5 Books to Curl up with During the Rains

2 years ago

The Perfect Nanny, Leïla Slimani

The Perfect Nanny by Leïla Slimani

Fact: Leila Slimani is French president Emmanuel Macron’s personal representative for the promotion of the French language and culture. But that’s not why you should pick up this novel. Translated to English by Sam Taylor, Slimani’s novel won the Prix Goncourt (the highest literary honour in France) when it was published there in 2016. The book is equal parts engaging and disturbing. In fact, The New Yorker dubbed it “the novel that conquered France”. It begins with good-nanny-gone-bad Louise having murdered her two young charges and takes us back to the moment when she entered Myriam’s perfect little family.

When Life Gives You Lululemons, Lauren Weisberger

When Life Gives You Lululemons by Lauren Weisberger

Weisberger picks up where The Devil Wears Prada left off. Except this time it takes us to Miranda Priestly’s assistant, Emily Charlton, and her journey. Having left Runway magazine, Emily – now a celebrity stylist and image consultant – works from Los Angeles. A high-profile publicity disaster takes her to Greenwich, where she joins forces with her old friend Miriam and a former supermodel model Karolina. The satire on suburban life takes place in a universe where the linen is Frette, the candles are Diptyque and Soul Cycle is the hottest obsession. Together, they attempt damage control that takes them on road trips and to desert spas, and right back into Priestly’s office (for the cameo we’ve all been waiting for).


Feel Free, Zadie Smith

Feel Free by Zadie Smith

Smith returns with essays previously published in The New Yorker and The New York Review of Books. It features sections like In the World, In the Audience, In the Gallery, On the Bookshelf, and Feel Free. It covers a vast cross section topics recent history – everything from Brexit to Bieber. Smith’s fascinations are wide ranging, and hard to box. She flits from dissecting the allure Facebook to 18th-century German portraitist Balthasar Denner with remarkable ease. Take your cue from the title, and indeed feel free to jump chapters and dig deeper.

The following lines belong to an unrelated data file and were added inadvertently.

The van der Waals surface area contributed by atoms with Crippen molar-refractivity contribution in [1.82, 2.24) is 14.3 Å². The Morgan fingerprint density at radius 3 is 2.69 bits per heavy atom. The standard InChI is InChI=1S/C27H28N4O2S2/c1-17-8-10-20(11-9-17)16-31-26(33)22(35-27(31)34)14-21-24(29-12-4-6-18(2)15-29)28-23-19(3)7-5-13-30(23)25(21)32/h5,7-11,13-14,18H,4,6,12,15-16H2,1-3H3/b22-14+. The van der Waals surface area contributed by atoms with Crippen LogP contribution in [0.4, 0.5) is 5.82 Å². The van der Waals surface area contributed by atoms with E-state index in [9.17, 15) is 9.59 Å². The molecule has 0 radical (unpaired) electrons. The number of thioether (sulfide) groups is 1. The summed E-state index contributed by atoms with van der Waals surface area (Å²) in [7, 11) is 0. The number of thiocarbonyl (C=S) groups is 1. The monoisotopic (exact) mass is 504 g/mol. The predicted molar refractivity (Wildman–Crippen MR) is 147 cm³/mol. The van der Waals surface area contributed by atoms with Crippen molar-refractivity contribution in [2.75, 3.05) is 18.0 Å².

The Immortalists, Chloe Benjamin

The Immortalists by Chloe Benjamin

“If you knew the date of your death, how would you live your life?” With this premise, Benjamin has you hooked from the get go of this sprawling family saga. A travelling psychic passing through New York’s Lower East Side claims to predict how anyone’s death will play out. Armed with this knowledge, four adolescents get ahead with their lives. Simon escapes to the West Coast, searching for love in ’80s San Francisco; dreamy Klara becomes a Las Vegas magician, obsessed with blurring reality and fantasy; the eldest, Daniel seeks security as an army doctor post-9/11; and bookish Varya throws herself into longevity research, where she tests the boundary between science and immortality. With these four at the centre, Benjamin explores contrasting themes of destiny and choice, reality and illusion.

The Kiss Quotient, Helen Hoang

The Kiss Quotient by Helen Hoang

An autistic woman decides to take lessons on sex from an escort. Stella is adept at her job of creating predictive algorithms. Relationships? Not quite. This is where Michael steps in. Stella knows how to use her particular challenges to her advantage on the work front. But matters of the heart soon get a little tangled when their professional arrangement threatens to become much more. Hoang’s frothy romance novel is not without depth.